I had to be the shoulder to cry on last week to two new friends. One because of terrible news from home of a relative’s death, the other from having to say goodbye to her boyfriend who stayed only for the weekend. As I put my arms around each one, I felt very keenly, how I was purposely causing the “space” between to disappear. And for the first time in the past couple of weeks, I didn’t mind.
Space—a word that people do not generally associate with Asians. But as a friend once said, and only half-jokingly, “Those who generalize, generally lies.” How true! Because in my case, space is so important. If I could get a restraining order out and keep people at about an arm’s length away, I would…generally.
Now that I am back to dormitory living, space is fast becoming a rare and, therefore, precious commodity. When I was shown to my room a couple of weeks ago, I felt relief wash over me just realizing that I don’t need to share my room with somebody else. But the relief was short-lived since a closed door does not seem to guarantee unlimited enjoyment of private space.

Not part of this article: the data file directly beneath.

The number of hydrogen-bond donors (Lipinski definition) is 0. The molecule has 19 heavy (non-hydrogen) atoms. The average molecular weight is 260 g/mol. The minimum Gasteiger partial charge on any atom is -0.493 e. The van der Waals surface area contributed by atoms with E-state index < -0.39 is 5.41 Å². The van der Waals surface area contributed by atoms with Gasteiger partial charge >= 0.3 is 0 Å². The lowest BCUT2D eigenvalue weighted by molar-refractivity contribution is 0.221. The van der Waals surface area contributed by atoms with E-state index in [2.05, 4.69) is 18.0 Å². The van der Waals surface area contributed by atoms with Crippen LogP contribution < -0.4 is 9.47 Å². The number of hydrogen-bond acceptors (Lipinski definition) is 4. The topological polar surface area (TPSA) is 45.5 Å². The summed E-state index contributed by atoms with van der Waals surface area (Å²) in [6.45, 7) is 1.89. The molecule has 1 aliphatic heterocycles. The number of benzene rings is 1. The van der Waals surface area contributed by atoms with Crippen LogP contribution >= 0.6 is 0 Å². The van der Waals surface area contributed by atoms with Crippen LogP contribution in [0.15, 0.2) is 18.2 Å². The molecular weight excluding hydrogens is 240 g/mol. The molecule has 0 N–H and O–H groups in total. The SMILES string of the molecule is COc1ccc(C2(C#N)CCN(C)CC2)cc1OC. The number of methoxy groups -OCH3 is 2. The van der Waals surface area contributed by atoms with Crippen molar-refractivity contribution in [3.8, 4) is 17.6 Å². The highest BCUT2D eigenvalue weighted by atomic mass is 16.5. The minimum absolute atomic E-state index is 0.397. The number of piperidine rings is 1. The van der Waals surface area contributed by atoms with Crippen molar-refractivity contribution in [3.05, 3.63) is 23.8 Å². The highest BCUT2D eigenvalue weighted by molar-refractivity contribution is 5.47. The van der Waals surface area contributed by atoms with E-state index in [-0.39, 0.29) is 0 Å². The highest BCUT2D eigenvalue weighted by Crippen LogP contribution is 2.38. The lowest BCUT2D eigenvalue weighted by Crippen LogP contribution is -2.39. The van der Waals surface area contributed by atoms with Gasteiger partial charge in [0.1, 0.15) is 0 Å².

Well, wholly my fault, too if you think of it. My extroverted nature started making friends to the detriment of my introverted side. And so like Smeagol and Gollum, the battle rages, and the points actually go to the extroverted side. You see, I cannot ignore a knock on my door, even though I should actually bury myself under a pile of books stacked up beneath my desk.
But as I hugged a sobbing friend, I realize that part of what makes one human is the need for comfort from community and a sense of belonging—which I would not find if I choose to simply stay within the space. You cannot hug yourself properly, nor can you cry on your own shoulder.
It’s reassuring to know that one day when I myself will need a hug, I will get one.So you see, Simon and Garfunkel, I can't be a rock, nor a mountain.